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  5. "It is not quite cloudy."

"It is not quite cloudy."

Translation:Chan eil i gu math sgòthach.

November 30, 2019

14 Comments


https://www.duolingo.com/profile/Lindsay276895

Translation of gu math as quite is problematic for UK (as opposed to US English) speakers. Quite in US English seems to mean 'very', in British English it tends to mean 'not very'. 'Really' or 'very' would have been a better translation for UK users.


https://www.duolingo.com/profile/joannejoanne12

Perhaps. All those adjectives are accepted translations though.


https://www.duolingo.com/profile/captaingarbonza

I don't think the US/UK divide is 'quite' that straightforward (sorry, couldn't resist). I would have thought "not quite" means "almost" or "not completely" in both but I may be wrong about that.


https://www.duolingo.com/profile/DougSnell1

In Scots English, you'll often hear "It's well cloudy", "It's weel wat" and such like - very close to "gu math sgothach"


https://www.duolingo.com/profile/SeanMeaneyPL

I agree with Lindsay276895. This is confusing.

In England, "quite" diminishes an adjective, as in "He's not quite right in the head". "It's not quite/really OK, I need you to do it again"."Quite" often suggests something does not come up to scratch. Even "That's quite all right" as a response to an apology contains an element of "not up to expectations", to the extent that we have to reinforce with "That's OK, really it is!" So the question is, what does a Gaelic speaker mean by Chan eil i gu math sgòthach? Does it mean "It's not quite cloudy (that is, "not cloudy enough, and I'm disappointed by the lack of cloud") or does it mean "it's not very cloudy" (that is, Thank goodness it's not too cloudy - we may have a nice say after all!)

If "gu math + adjective" is going to come up a lot, and I am guessing it is, then this needs clearing up.


https://www.duolingo.com/profile/Ollie-Benson

One of the contributors clears it up here. Hope it helps! :-) https://forum.duolingo.com/comment/35572373


https://www.duolingo.com/profile/Moilleadoir

In Australian (and I dare say UK) English ‘quite’ has both these senses, depending on whether the sentence is positive or negative.

It’s not quite right, is it? VS. It’s quite hot, isn’t it?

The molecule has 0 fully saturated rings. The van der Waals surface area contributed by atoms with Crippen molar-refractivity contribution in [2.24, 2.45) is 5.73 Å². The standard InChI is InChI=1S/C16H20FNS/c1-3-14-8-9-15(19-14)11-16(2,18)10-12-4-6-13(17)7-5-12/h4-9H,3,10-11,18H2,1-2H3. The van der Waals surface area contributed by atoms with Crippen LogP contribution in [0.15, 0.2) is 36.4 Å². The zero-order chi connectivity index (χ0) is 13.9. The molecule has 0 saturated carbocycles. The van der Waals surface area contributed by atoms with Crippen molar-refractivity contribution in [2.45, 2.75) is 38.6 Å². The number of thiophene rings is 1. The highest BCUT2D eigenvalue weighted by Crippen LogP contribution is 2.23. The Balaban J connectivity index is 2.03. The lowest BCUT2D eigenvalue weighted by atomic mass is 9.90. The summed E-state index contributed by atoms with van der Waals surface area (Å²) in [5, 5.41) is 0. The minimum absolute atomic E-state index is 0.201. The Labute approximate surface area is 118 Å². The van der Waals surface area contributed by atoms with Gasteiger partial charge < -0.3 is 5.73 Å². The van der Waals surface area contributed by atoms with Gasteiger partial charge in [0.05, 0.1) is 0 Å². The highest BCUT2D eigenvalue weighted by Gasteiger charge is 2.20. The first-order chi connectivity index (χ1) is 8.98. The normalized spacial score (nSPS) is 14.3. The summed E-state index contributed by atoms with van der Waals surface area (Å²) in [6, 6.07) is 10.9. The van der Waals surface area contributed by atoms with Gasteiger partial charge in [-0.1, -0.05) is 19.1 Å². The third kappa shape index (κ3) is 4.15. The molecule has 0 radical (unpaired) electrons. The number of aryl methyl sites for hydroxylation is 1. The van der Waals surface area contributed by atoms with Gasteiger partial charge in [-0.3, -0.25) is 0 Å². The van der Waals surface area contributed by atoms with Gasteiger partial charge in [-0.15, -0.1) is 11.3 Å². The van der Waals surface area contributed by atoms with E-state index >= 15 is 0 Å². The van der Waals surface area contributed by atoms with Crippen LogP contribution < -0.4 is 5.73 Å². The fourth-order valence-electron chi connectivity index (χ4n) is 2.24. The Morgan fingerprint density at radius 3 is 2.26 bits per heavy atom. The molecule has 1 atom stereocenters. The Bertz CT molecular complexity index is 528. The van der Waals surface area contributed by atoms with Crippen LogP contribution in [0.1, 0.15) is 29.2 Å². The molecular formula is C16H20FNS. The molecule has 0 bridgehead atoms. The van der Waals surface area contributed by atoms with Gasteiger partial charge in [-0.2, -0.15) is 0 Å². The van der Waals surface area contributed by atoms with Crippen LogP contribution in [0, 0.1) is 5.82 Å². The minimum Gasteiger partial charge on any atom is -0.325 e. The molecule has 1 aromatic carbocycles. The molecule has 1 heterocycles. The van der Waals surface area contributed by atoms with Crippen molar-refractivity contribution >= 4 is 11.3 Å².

Since this sentence is negative, it doesn’t mean what the translation means. It should use ‘very’.


https://www.duolingo.com/profile/AlistairCameron

I am not quite sure if any of these comments are quite right but I am quite sure someone will correct me if am quite wrong.. "Quite!" some quite judgemental people might say on reply. Other quite polite people would be quietly supportive. Quite enough On this topic, perhaps.


https://www.duolingo.com/profile/IainMoireach

I would use caran for quite.


https://www.duolingo.com/profile/Caiteilein

According to my accredited Gàidhlig professor, they are using "gu math" in more of the "well" sense. Specifically speaking, they are saying "It is not well cloudy today". It's used in the sense of well and good.


https://www.duolingo.com/profile/mmacs1

'Quite' makes the adjective less strong, 'very' makes it stonger. So depends which you intended


https://www.duolingo.com/profile/IainMoireach

Perhaps the literal translation of 'well', giving as an example: 'gu math toilichte' is better. Also well pleased has recently become common in colloquial english.


https://www.duolingo.com/profile/Spigette

I am struggling with this also. In Canadian English vernacular (at least where I am from), "not quite" means something closer to "almost", so "it's not quite snowy" means it's almost snowing but hasn't yet changed to snow. "It's not quite warm" means it's pretty close to warm and it probably will be warm soon, but not quite yet. Since Canadians talk about the weather 90% of the time we open our mouths (the rest is apologizing or commenting on Duolingo, lol), maybe we are overly nuanced here


https://www.duolingo.com/profile/Lindsay276895

For clarity, in Gaelic 'gu math' emphasises the adjective - well, really or very are alternative translations.

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